Tuesday 13 February 2018

The Trilogy

There was a time when I was a book hoarder. My shelves were crammed with every paperback I had ever read, regardless of the quality of the work. This all changed when I immigrated. Most of the books I owned weren't worth the trouble of transporting across an ocean. This gave me a different perspective on my book shelf. Today, I only keep books that I really believe I will read again or are important reference works.

In fact, of my entire book collection, there was only one work which I knew from the beginning would definitely be coming with me: The Lord of the Rings.  If you are reading this blog, I'm sure I don't need to go into why this work is important to me. Not only did I always want to keep this trilogy with me, I wanted to keep my specific copy. It's not rare, or valuable, but it is rather nice.

I bought it about twenty years ago when I was working in a rare and second-hand bookshop in Chapel Hill, NC. Although it has been carefully erased, if I look very closely, I can just see where the $30 price was written. While I'm sure I got my employee discount on that, it was still a descent chunk of money at a time when I was eating spaghetti every night (literarlly) and couldn't afford to replace my shoes. It's good to think that even then I had my priorities right!

There are a couple of interesting things about this collection. The books state that they are part of the 10th printing of the 1965 US edition, except for The Return of the King which claims to be part of the 9th printing. I'm not sure if this is because this book is original from a different set or just an oddity because this book was published later than the other two. Also, on the dust jackets of all three books it says 'Revised Edition', but on the inside it says 'Second Edition'.

All three books feature dust jackets similar to the front of the slipcase, and the tops of the pages of each is stained with a colour to match the dust jacket. My dust jackets are protected with clear acetate which I obtained from the store where I was working.

All three volumes feature pasted in maps (mostly black and white, though with spot red). The first two volumes contain the classic 'Middle-Earth map', while the third features a blow up of the region around Gondor and Mordor.

Under the dust jackets, each volume has a very attractive cloth cover featuring the Eye of Sauron and a ring - although, oddly, the ring has some kind of decoration or gemstone. This little design is also featured in small on the back of each dust jacket.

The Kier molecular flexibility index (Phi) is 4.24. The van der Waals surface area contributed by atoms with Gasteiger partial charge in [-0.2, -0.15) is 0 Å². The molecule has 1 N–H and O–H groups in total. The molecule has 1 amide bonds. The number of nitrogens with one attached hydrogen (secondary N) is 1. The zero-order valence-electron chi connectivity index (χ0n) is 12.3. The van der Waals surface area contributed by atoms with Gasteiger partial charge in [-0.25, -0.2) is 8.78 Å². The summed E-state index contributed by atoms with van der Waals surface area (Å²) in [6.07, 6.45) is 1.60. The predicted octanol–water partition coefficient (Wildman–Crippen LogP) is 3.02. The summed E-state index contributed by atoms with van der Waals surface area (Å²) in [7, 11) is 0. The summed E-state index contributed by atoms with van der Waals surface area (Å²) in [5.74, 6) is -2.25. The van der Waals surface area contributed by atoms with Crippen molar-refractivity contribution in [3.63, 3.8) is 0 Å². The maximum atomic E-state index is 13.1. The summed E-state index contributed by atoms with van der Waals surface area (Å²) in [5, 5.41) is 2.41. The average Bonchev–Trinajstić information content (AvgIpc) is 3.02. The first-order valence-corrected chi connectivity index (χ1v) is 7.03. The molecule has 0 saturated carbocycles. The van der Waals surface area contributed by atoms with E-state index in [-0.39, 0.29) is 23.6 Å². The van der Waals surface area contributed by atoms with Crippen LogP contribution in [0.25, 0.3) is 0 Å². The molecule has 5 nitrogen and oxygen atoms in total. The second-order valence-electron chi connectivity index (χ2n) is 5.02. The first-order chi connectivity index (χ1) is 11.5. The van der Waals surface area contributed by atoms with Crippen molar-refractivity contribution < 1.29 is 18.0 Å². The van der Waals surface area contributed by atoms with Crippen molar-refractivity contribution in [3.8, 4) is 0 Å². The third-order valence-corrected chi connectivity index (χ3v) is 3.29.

My father owns a similar collection of the trilogy, although his are displayed in the cloth as the dust jackets decayed after too many readings to his children (thanks, Dad!).

Should I ever move countries again, I feel sure that these books will accompany me still.


  1. I still have a very battered combined edition circa 1983 which stays with me at work for just in case days.

  2. I love my LOTR books as well. I tend to buy a lot of ebooks these days as having kids I really lack the storage space anymore. Though were possible I will borrow books from the public library as you can't beat holding the real thing!

  3. I've got an Alan Lee illustrated centennial edition that was my introduction to LotR. The binding is half gone, but it's still my reading copy.

    One thing you can do to check the edition is to look in chapter three, Three is Company, at the Elvish greeting Frodo gives Glorfindel- in the original hardback this was Elen sila lumenn' omentielmo, the Quenya simple plural form, which Tolkien later changed to omentileVO, the dual form (as Frodo is greeting one person). Ed Meskys, former Thain of the Tolkien Society was looking at proofs of the original Ballantine paperback, saw the revision, and assumed it was a mistake- Ballantine changed it to omentilmo, which is gibberish.

    Also, I'm not sure if you know this, but the designs on the cover are based on Tolkien's designs.

  4. Those Alan Lee illustrations are worth holding on to! I actually didn't know the cover design was based on Tolkien's illustrations. Huh, I wonder what that ring is supposed to be then. The ring of Barahir?

    1. No, it's actually one of the three rings- they took the others off, unfortunately. They formed an equidistant triangle around the One. Tolkien drew covers for all three volumes, which are well worth looking into (they are in Tolkien, Artist and Illustrator, as well as online). The first edition Hobbit was also designed and illustrated by him.
      Also, the second Ballantine covers (after the Barbara Remington fiasco) were painted by him, mostly, as I recall, from Hobbit art.

  5. I have the exact same edition that I got a few years ago (sans dust jackets) at an antique/oddities shop. One of the 'oddities' was an envelope that was inside the folded map that had pay stubs from someone that worked at Sears in the early '80s. Seeing their income and number of hours worked, they, too, apparently had their priorities right...